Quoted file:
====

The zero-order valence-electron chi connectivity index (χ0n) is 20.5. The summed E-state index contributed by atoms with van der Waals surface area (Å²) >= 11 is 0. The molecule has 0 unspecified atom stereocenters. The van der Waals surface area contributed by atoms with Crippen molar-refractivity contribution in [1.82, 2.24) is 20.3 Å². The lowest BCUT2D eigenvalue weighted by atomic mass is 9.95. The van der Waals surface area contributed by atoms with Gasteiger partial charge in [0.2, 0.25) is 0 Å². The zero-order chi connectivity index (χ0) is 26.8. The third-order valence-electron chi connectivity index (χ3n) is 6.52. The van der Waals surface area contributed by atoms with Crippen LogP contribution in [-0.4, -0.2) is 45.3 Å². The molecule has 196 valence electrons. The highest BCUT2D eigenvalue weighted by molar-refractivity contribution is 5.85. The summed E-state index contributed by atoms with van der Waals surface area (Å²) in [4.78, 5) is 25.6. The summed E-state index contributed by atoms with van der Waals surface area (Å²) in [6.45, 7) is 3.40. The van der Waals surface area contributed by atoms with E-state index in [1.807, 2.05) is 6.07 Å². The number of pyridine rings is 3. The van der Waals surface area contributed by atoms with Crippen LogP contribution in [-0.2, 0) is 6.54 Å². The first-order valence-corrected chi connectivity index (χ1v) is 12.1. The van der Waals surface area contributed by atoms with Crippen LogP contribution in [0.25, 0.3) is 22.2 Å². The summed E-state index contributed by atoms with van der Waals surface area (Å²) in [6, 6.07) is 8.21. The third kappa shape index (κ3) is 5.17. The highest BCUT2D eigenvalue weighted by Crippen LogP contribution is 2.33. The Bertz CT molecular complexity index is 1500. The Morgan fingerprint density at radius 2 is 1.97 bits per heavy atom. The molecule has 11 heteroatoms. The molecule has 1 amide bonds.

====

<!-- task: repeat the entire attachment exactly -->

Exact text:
The zero-order valence-electron chi connectivity index (χ0n) is 20.5. The summed E-state index contributed by atoms with van der Waals surface area (Å²) >= 11 is 0. The molecule has 0 unspecified atom stereocenters. The van der Waals surface area contributed by atoms with Crippen molar-refractivity contribution in [1.82, 2.24) is 20.3 Å². The lowest BCUT2D eigenvalue weighted by atomic mass is 9.95. The van der Waals surface area contributed by atoms with Gasteiger partial charge in [0.2, 0.25) is 0 Å². The zero-order chi connectivity index (χ0) is 26.8. The third-order valence-electron chi connectivity index (χ3n) is 6.52. The van der Waals surface area contributed by atoms with Crippen LogP contribution in [-0.4, -0.2) is 45.3 Å². The molecule has 196 valence electrons. The highest BCUT2D eigenvalue weighted by molar-refractivity contribution is 5.85. The summed E-state index contributed by atoms with van der Waals surface area (Å²) in [4.78, 5) is 25.6. The summed E-state index contributed by atoms with van der Waals surface area (Å²) in [6.45, 7) is 3.40. The van der Waals surface area contributed by atoms with E-state index in [1.807, 2.05) is 6.07 Å². The number of pyridine rings is 3. The van der Waals surface area contributed by atoms with Crippen LogP contribution in [-0.2, 0) is 6.54 Å². The first-order valence-corrected chi connectivity index (χ1v) is 12.1. The van der Waals surface area contributed by atoms with Crippen LogP contribution in [0.25, 0.3) is 22.2 Å². The summed E-state index contributed by atoms with van der Waals surface area (Å²) in [6, 6.07) is 8.21. The third kappa shape index (κ3) is 5.17. The highest BCUT2D eigenvalue weighted by Crippen LogP contribution is 2.33. The Bertz CT molecular complexity index is 1500. The Morgan fingerprint density at radius 2 is 1.97 bits per heavy atom. The molecule has 11 heteroatoms. The molecule has 1 amide bonds.